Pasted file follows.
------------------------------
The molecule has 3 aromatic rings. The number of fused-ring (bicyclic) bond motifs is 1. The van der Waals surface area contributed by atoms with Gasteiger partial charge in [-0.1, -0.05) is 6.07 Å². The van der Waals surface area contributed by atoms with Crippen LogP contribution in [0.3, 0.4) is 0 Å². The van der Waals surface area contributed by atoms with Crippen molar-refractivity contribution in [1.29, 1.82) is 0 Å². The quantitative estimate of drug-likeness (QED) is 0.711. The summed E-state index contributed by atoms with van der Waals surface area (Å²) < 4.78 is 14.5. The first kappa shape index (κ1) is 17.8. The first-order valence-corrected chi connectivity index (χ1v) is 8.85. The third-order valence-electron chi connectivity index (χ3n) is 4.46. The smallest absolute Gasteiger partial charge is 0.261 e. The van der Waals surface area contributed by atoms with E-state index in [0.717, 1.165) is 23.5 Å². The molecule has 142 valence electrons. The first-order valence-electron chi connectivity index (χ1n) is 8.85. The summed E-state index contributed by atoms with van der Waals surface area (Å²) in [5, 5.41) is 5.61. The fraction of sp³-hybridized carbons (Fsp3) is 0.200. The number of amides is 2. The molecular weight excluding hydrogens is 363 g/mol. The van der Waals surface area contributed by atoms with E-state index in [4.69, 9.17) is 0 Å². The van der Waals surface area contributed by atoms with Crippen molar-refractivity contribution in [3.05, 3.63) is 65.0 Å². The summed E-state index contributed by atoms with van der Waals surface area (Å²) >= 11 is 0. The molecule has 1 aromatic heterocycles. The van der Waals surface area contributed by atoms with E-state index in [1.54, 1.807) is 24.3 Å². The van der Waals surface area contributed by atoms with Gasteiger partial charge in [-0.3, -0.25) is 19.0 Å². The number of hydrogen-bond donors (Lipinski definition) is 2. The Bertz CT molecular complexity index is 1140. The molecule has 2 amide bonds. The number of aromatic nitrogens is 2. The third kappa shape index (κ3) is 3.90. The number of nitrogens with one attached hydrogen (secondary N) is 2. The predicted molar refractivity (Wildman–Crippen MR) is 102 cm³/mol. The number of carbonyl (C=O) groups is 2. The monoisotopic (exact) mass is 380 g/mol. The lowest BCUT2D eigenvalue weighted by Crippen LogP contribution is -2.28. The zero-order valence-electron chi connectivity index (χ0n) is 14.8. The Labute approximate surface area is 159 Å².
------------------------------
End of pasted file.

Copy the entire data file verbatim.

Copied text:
The molecule has 3 aromatic rings. The number of fused-ring (bicyclic) bond motifs is 1. The van der Waals surface area contributed by atoms with Gasteiger partial charge in [-0.1, -0.05) is 6.07 Å². The van der Waals surface area contributed by atoms with Crippen LogP contribution in [0.3, 0.4) is 0 Å². The van der Waals surface area contributed by atoms with Crippen molar-refractivity contribution in [1.29, 1.82) is 0 Å². The quantitative estimate of drug-likeness (QED) is 0.711. The summed E-state index contributed by atoms with van der Waals surface area (Å²) < 4.78 is 14.5. The first kappa shape index (κ1) is 17.8. The first-order valence-corrected chi connectivity index (χ1v) is 8.85. The third-order valence-electron chi connectivity index (χ3n) is 4.46. The smallest absolute Gasteiger partial charge is 0.261 e. The van der Waals surface area contributed by atoms with E-state index in [0.717, 1.165) is 23.5 Å². The molecule has 142 valence electrons. The first-order valence-electron chi connectivity index (χ1n) is 8.85. The summed E-state index contributed by atoms with van der Waals surface area (Å²) in [5, 5.41) is 5.61. The fraction of sp³-hybridized carbons (Fsp3) is 0.200. The number of amides is 2. The molecular weight excluding hydrogens is 363 g/mol. The van der Waals surface area contributed by atoms with E-state index in [4.69, 9.17) is 0 Å². The van der Waals surface area contributed by atoms with Crippen molar-refractivity contribution in [3.05, 3.63) is 65.0 Å². The summed E-state index contributed by atoms with van der Waals surface area (Å²) >= 11 is 0. The molecule has 1 aromatic heterocycles. The van der Waals surface area contributed by atoms with E-state index in [1.54, 1.807) is 24.3 Å². The van der Waals surface area contributed by atoms with Gasteiger partial charge in [-0.3, -0.25) is 19.0 Å². The number of hydrogen-bond donors (Lipinski definition) is 2. The Bertz CT molecular complexity index is 1140. The molecule has 2 amide bonds. The number of aromatic nitrogens is 2. The third kappa shape index (κ3) is 3.90. The number of nitrogens with one attached hydrogen (secondary N) is 2. The predicted molar refractivity (Wildman–Crippen MR) is 102 cm³/mol. The number of carbonyl (C=O) groups is 2. The monoisotopic (exact) mass is 380 g/mol. The lowest BCUT2D eigenvalue weighted by Crippen LogP contribution is -2.28. The zero-order valence-electron chi connectivity index (χ0n) is 14.8. The Labute approximate surface area is 159 Å².